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Lucius III - A Holy Pontiff

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Ubaldus Allucingolus, who succeeded Alexander III, was born at Lucca probably in 1097. At any rate he was quite an old man when elected pope. His election, in contrast to Alexander's, was quiet. The cardinals were unanimous for Ubaldus. He took the name Lucius III. Ubaldus studied canon law at Pisa, took the Cistercian habit from St. Bernard, was made cardinalpriest by Innocent II, and cardinal-bishop by Eugenius III. He served on legations to the emperor at Constantinople and to the Norman court at Palermo. He had been a commissioner at the peace conference of Venice. Lucius, like so many medieval popes, had great trouble with Romans. The Romans, once more on the war path against Tusculum, had that city in a desperate condition when an appeal to Pope Lucius brought help.

The Pope first pleaded with the senate to show reasonableness--in vain. Then Lucius turned to that fighting archbishop, Christian of Mainz. Christian, a powerful Rhenish princebishop, advanced on Rome; but fever, the slayer of Germans, struck him down. To the Pope's consolation he died with the sacraments, sorry for his evil life. To the Pope's dismay, his death gave the Romans the upper hand and they used it brutally. They were especially hard on clerics who supported the Pope. On one raid they captured some clerics, blinded them all but one, and putting paper caps on their heads with the name of a cardinal written on each, they put the poor victims backward on asses and ordered the lone one left with sight to lead the pitiable procession to the Pope! Lucius excommunicated the brutes who had committed the outrage. Lucius went to Verona in 1184 to discuss outstanding problems with Emperor Frederick. Though the Peace of Constance had confirmed the Truce of Venice, there were two questions on which Pope and Emperor disagreed. One, a disputed episcopal election, was settled later. The other was of great importance.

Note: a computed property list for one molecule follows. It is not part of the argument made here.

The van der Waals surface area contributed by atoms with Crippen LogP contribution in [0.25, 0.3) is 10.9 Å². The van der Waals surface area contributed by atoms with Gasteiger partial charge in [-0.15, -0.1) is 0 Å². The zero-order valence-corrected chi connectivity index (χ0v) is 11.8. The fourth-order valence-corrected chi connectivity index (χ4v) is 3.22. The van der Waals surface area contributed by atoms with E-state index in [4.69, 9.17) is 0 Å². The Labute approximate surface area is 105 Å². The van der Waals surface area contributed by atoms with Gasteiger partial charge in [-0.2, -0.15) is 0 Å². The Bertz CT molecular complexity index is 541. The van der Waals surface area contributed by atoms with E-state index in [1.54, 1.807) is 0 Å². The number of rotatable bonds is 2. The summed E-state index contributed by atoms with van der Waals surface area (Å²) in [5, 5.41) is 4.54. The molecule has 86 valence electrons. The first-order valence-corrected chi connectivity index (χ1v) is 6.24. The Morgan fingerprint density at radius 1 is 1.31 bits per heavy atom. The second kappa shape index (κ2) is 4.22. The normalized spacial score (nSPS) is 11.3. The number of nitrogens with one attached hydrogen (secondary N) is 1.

Emperor Frederick had for some time been working to unite the imperial crown with that of Norman Sicily. Now his chance arrived and he succeeded in negotiating a marriage between his son and heir Henry and Constance who, though considerably older than Henry, was the heiress to the rich Norman dominions in Italy and Sicily. Pope Lucius opposed this marriage--as well he might, for in it was the germ of the terrible papacy- Hohenstaufen fight which rocked the thirteenth century, ruined the Hohenstaufens, and did no good to the papacy. The Pope and Emperor were in agreement on two other matters, repression of heresy and the need for a new crusade. Lucius ordered the bishops to hunt out heretics while Frederick put them under the ban of the Empire. While both agreed that a new crusade was necessary to check the might of Saladin, nothing was done until too late. Pope Lucius received letters from the Armenians asking him for help against Byzantine persecution. They claimed that they were orthodox and asked for instructions on the Roman discipline. Pope Lucius answered them most affectionately and sent them copies of the Roman liturgical books. Lucius III died at Verona on November 25,1185. His death interrupted the conference with the Emperor.

Excerpted from "Popes Through the Ages" by Joseph Brusher, S.J.

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